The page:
Agent Orange Extension Act of 2015

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Introduced in House (07/29/2015)

Agent Orange Extension Act of 2015

This bill extends for two years the Department of Veterans Affairs (VA) presumption of service connection for diseases associated with exposure to certain herbicides, including Agent Orange, with respect to veterans who served in the Republic of Vietnam between January 9, 1962, and May 7, 1975.

The Agent Orange Act of 1991 is amended to extend for two years the authority of the VA to enter into an agreement with the National Academy of Sciences to evaluate the scientific evidence regarding associations between diseases and exposure to dioxin and other chemical compounds in herbicides, including the association between exposure to a herbicide used in U.S. and allied military operations in the Republic of Vietnam during the Vietnam era and each disease suspected to be associated with such exposure.

THIS EXTENSION OF THE BILL THAT OPENED THE DOOR FOR AGENT ORANGE COMPENSATION  IS UP FOR RENEWAL…

Contact your congressional reps. IMMEDIATELY  and let them know that …you vote…this is important to you…and that you are watching to see what action they will take…

Let them know that you feel that it is IMPERATIVE  the bill pass immediately and your next vote will depend on their action or inaction…

CALL TO ACTION

All that is necessary for evil to prevail is for good men to do nothing…

CONTACT CONGRESS

 

http://www.contactingthecongress.org/

Click on your state…Find your Senators and Representatives…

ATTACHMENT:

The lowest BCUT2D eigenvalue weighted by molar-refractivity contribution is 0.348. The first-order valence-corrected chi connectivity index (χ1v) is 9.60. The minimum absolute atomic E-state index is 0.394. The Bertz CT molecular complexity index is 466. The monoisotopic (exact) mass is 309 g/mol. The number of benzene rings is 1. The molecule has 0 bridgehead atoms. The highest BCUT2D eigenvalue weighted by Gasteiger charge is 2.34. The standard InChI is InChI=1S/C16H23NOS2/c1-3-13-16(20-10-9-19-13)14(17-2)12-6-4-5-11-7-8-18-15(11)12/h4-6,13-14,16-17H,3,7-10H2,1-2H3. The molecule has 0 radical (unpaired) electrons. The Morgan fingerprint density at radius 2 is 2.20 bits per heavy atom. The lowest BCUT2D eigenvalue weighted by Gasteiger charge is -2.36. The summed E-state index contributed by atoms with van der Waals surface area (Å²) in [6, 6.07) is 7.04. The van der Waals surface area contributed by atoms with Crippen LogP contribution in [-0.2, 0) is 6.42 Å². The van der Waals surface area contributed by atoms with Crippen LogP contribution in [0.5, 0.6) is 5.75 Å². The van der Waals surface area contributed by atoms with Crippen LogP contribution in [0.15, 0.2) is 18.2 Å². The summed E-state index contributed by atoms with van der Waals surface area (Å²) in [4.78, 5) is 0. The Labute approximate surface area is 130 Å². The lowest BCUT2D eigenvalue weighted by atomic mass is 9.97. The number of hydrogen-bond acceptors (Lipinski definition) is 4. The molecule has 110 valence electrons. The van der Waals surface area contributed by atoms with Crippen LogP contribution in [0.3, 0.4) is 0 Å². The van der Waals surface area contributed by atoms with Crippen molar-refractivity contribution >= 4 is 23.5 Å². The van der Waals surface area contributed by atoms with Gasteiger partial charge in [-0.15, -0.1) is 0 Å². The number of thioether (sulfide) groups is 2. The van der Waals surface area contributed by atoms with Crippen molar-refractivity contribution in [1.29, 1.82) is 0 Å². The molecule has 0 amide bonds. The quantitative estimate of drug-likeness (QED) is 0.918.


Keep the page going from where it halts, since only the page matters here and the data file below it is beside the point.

Write them a letter…Give their office a call…Send them an e-mail…MAYBE ALL THREE

Watch to see what they do and follow up on your promise to vote accordingly…

 

2 thoughts on “Agent Orange Extension Act of 2015”

  1. I served with a Marine back in the mid 1950’s who stayed around and became a “Lifer,” retiring after more than 20 years. he fought in Vietnam and suffered from exposure to Agent Orange and died as a result of that exposure. During the latter part of his life, his wife became his nurse, help-mate, and much more, because of his infirmities. He did apply to the V.A. and there was some help there, but not hardly enough to ease the suffering due to his problems with Agent Orange.

    I will forward this information to her so she can explore any other benefits he was not informed about and quite possibly may have helped him extend his life just a bit more.

  2. I’m glad they are doing something but the requirements of location and years covered are detrimental to so many veterans.
    As in my case I served 75-78 on Hulbert Field. I spent nearly half my time in the field on Eglin Reservation. Much of that time in the drainage area below the area AO and various Agents were tested. According to the EPA they were applied at 1300 times the rate as anywhere in Vietnam. AO exposure is just that AO exposure. No veteran should be excluded because they don’t fall into a predetermined criteria of location and time.

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